Kibale Mobile Clinic
KIBALE MOBILE CLINIC
Tropical, rural communities face a constant struggle for survival and one of their central issues is health care (e.g., in the community I have worked for the last 3 decades, 30% of all deaths among children between the ages of 2 and 4 are caused by malaria, a disease that could be easily treated or simply prevented by using mosquito nets over beds). Most of this suffering is not caused by a lack of effective drugs or technology, but sadly, because accessibility to health services and simple preventative measures are simply not there. These issues are most severe in remote regions where health services are limited and these remote areas are often home to protected areas for wildlife. This juxtaposition between humans and protected areas provides a unique opportunity for a partnership between health care and conservation that I have developed through my Mobile Clinic in Uganda. I purchased a refurbished ambulance in Canada and shipped it to Uganda. The mobile clinic now regularly travels around Kibale National Park bringing basic health care, family planning, deworming, HIV/AIDS detection, treatment, and counseling, vaccinations, and health (e.g., water sanitation) and conservation education to remote villagers around the park. When I established the mobile clinic it initially had only one nurse to provide services, with a doctor available for consultation, but the Uganda Wildlife Authority (UWA) immediately realized this was insufficient and requested assistance from the Ministry of Health and an additional 3-4 nurses from the local clinics joined in the daily operations. UWA currently runs the program and it is largely self-sustaining.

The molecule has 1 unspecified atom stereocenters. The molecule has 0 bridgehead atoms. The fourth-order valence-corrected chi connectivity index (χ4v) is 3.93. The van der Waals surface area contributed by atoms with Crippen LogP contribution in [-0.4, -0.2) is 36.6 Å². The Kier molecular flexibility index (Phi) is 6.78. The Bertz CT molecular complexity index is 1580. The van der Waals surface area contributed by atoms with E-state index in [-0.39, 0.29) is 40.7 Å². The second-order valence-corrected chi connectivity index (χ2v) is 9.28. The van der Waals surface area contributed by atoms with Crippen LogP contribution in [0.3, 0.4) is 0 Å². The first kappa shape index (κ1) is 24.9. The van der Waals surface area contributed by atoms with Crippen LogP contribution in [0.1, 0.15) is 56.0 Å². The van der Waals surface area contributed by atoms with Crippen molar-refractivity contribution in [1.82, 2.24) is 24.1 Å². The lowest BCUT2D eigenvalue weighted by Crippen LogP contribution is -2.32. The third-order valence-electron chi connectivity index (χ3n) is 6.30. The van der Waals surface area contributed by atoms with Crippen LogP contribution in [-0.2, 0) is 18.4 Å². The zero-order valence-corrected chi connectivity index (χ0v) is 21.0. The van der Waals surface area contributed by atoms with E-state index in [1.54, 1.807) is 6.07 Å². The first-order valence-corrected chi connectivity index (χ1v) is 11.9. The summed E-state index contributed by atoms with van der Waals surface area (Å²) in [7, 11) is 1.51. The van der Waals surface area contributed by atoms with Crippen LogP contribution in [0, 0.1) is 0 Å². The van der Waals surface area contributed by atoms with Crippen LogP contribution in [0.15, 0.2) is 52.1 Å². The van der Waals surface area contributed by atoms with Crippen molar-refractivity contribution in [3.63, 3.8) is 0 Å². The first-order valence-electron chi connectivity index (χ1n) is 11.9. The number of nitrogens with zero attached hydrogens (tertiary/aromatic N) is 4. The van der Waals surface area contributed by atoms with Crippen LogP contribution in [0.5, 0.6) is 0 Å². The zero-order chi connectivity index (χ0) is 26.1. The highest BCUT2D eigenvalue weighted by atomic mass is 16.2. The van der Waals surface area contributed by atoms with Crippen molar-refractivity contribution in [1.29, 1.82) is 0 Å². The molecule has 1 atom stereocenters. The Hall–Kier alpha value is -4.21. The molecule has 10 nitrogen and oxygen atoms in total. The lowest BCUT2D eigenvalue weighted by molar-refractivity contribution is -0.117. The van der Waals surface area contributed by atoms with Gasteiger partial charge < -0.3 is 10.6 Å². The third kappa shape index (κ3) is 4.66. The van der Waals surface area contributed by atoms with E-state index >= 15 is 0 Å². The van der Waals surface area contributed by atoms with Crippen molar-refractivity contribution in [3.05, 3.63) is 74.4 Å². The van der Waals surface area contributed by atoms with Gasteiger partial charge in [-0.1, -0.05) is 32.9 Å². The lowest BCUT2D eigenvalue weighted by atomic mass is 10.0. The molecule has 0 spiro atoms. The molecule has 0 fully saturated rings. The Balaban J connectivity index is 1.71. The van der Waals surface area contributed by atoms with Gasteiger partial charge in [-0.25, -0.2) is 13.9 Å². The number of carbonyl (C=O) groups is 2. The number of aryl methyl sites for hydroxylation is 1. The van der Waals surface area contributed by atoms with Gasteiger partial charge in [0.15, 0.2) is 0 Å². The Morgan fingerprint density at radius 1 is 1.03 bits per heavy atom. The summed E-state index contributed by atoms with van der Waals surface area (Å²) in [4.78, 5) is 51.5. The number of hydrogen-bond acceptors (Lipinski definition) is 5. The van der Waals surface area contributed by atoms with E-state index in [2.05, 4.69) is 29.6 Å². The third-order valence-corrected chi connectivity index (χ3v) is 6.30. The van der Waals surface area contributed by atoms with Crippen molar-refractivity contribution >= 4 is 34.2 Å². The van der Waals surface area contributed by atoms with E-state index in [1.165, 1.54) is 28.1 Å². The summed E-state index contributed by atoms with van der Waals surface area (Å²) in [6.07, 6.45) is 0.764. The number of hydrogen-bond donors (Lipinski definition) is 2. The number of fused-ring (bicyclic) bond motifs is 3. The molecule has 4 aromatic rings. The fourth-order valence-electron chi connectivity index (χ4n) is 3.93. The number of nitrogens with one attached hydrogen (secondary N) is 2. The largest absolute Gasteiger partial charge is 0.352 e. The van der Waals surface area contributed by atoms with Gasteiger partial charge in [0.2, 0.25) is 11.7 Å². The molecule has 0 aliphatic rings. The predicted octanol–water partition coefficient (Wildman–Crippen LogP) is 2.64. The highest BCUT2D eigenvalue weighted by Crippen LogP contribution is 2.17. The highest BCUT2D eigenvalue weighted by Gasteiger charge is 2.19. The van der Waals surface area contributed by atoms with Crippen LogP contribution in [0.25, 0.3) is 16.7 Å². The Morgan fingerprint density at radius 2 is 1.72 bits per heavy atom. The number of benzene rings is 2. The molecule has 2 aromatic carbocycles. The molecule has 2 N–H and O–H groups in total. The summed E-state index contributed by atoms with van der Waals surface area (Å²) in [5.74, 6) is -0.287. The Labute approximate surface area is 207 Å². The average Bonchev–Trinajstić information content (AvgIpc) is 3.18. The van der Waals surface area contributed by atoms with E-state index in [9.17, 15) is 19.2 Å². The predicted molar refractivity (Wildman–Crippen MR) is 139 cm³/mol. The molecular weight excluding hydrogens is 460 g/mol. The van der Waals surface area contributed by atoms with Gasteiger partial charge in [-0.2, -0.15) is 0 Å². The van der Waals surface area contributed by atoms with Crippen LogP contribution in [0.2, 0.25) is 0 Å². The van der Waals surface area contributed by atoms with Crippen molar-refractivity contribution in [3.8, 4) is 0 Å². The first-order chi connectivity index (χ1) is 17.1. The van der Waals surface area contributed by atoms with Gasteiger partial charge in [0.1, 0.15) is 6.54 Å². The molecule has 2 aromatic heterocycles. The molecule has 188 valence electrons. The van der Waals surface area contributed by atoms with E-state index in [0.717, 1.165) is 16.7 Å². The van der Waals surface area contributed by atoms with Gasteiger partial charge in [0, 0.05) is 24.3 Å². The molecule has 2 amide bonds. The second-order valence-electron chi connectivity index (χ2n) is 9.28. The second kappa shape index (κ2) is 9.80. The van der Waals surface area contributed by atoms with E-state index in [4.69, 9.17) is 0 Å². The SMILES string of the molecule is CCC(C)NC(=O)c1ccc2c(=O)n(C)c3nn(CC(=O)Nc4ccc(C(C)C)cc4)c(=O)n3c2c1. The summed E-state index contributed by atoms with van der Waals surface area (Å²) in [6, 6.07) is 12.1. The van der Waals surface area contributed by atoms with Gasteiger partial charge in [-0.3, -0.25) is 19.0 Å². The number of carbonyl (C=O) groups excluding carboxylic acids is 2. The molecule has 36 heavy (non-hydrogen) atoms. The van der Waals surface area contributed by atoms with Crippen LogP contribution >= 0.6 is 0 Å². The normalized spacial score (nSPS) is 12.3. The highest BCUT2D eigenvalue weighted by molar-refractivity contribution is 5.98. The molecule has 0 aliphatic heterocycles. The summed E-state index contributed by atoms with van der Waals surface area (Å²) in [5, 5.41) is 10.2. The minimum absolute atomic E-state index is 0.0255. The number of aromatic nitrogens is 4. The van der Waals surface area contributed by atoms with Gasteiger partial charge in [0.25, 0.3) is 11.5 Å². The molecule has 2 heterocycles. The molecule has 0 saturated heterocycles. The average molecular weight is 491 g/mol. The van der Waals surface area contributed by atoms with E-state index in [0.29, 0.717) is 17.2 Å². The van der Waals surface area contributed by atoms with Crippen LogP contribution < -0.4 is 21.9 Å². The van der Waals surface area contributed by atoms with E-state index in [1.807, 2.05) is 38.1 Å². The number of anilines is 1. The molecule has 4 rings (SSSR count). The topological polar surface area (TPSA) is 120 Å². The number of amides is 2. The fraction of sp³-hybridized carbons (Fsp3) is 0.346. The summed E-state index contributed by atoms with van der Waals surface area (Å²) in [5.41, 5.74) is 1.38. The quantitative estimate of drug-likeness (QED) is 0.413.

DOES THE MOBILE CLINIC WORK FOR CONSERVATION?
My graduate student Dorothy Kirumira documented that the mobile clinic delivers medical treatment to approximately 1000 people a month, and delivers health and conservation education to 10 time that number. These events also allowed the community to interact with park staff to express their grievances and understand the park’s side of the conservation situation, which the wardens have noted as important to smoothing people-park relations.
These actions appeared to have been appreciated by the local community as a survey conducted before and two years after the implementation of the mobile clinic documented an increase in the proportion of people who ‘liked’ the park and a decreased the number of people that ‘disliked’ the park. We believe that the people who dislike the park are the members of the local community most are likely to take negative actions against the park. In terms of protecting biodiversity, the activity of the mobile clinic was coincident with the community perceiving that encroachment into the park was declining; however, the number of incidences of encroachment recorded by the park rangers increased. Explaining this increase in poaching is difficult. The people may be appreciative, but not so much that they are willing to alter their behaviour or behaviour may change slowly and it may take longer to detect positive effects of health care on biodiversity.